Some 100 young Jewish adults
volunteered on April 6 for Feed Chicago, a citywide day of service
providing food assistance to people in need of all faiths, hosted by the Jewish
United Fund’s Young Leadership Division and TOV Network.
Held the week before Passover, Feed Chicago served as the
culminating event of JUF’s Hunger Awareness Project, a year-long initiative to
raise awareness and mobilize volunteers in the area of hunger and food
Sam Berry (center) and fellow volunteers help clean
and organize the food pantry at Connections for the Homeless.
“On Passover, we say ‘Let all who are hungry come and eat,” said Ellen
Hattenbach, Chair of the Hunger Awareness Project. “Feed Chicago was a truly
meaningful opportunity for young adults in our community to live that beautiful
Jewish value as we prepare for the holiday.”
projects taking place from dawn to dusk throughout the city and suburbs,
thousands of people in need were impacted by day’s end. From stocking food
pantries and delivering groceries to cooking and serving meals for people in
need, the volunteers all made a significant impact at their service
"Feed Chicago was a tremendous opportunity for young
adults around Chicago to give back to their community,” said Sam Berry, who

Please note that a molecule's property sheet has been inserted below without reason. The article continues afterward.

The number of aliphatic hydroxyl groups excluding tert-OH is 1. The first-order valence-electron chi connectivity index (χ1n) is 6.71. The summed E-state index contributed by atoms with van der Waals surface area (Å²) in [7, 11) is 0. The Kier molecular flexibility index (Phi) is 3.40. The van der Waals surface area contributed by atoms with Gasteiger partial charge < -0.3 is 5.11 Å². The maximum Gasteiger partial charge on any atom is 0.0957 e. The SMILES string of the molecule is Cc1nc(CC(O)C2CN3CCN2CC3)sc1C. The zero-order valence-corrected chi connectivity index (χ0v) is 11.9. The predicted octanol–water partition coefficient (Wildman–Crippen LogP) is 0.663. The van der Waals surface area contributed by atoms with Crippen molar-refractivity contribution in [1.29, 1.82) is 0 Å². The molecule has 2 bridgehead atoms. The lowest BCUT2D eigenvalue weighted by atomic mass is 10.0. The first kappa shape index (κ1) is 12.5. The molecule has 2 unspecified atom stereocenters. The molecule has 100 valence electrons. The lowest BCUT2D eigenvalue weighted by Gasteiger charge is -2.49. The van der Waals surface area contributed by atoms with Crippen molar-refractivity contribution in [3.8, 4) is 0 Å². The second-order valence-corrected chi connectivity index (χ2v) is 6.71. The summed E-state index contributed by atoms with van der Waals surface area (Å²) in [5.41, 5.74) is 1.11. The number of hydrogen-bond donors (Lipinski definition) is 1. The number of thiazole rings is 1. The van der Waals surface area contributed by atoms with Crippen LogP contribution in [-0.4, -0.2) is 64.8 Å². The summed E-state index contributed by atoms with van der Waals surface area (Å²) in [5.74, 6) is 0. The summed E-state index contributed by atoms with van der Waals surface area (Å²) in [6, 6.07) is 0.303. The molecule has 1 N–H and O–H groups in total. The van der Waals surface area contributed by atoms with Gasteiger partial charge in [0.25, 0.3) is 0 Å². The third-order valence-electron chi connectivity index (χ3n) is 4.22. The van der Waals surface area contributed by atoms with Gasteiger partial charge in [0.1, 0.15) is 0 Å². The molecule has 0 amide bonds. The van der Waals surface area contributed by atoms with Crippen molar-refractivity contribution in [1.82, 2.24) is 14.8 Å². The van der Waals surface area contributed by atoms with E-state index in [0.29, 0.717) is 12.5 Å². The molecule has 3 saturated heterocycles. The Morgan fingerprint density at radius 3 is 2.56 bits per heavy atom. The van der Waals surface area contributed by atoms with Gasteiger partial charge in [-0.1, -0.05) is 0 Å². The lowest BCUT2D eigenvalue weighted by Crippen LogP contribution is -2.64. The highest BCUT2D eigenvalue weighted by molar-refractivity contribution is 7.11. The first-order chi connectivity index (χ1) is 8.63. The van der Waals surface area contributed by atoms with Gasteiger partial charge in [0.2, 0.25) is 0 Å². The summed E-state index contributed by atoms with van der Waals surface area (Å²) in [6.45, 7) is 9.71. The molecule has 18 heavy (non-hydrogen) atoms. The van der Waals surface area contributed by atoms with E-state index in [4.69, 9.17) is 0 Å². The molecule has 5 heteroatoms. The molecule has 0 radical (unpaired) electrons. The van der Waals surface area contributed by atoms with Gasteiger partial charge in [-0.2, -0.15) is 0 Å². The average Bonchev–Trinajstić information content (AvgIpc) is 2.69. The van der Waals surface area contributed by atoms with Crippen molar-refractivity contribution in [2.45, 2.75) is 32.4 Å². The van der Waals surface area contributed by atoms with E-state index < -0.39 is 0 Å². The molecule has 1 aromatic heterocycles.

helped clean the food pantry at Connections for the Homeless. My friends and I
had a valuable experience donating to, organizing, and cleaning Connections for
the Homeless in Evanston. It was truly rewarding to see the positive impact that
we had on the shelter through our work on Sunday afternoon."
JUF’s partner organization sites included: A Just Harvest, the ARK,
Breakthrough Ministries, Chicago Chesed Fund, Connections for the Homeless,
Franciscan Outreach Association, Housing Opportunities & Maintenance for the
Elderly (H.O.M.E.), Lincoln Park Community Shelter, Maot Chitim and The Center
for Enriched Living.
“We had 12 individuals come in to help in our food
pantry – they brought some food which they quickly got to work weighing and
sorting onto the shelves and then completed a deep clean of the food pantry
- sweeping, mopping and sanitizing the entire area,” said JoBeth
Hamon, Volunteer Manager at Connections for the Homeless. “They also noticed we
were low on certain items in the pantry and took it upon themselves to make a
trip to the grocery store to buy additional donations. Altogether, the group
donated 190 pounds of food! We couldn’t provide services for our clients without
volunteer groups that help, and it has been a pleasure to work with JUF’s Feed
Chicago volunteers because they always bring a particular energy and enthusiasm
to their work.”
The biannual day of service is just one
small part of the JUF’s year-round efforts to fight hunger. Approximately 4,100
Jews in Chicago are sustained through daily or weekly JUF-funded food programs.
In 2013, JUF agencies provided local Jews in need with 469,088 meals, food
packages and grocery cards.
“Because the boxes can be
heavy—especially the ones with two or three frozen chickens—having young,
physically strong volunteers was especially important,” said Caroline Musin
Berkowitz, Director of Volunteers and Outreach at The ARK. “Thank you to our
excellent Feed Chicago volunteers! We’d be delighted to have them come back at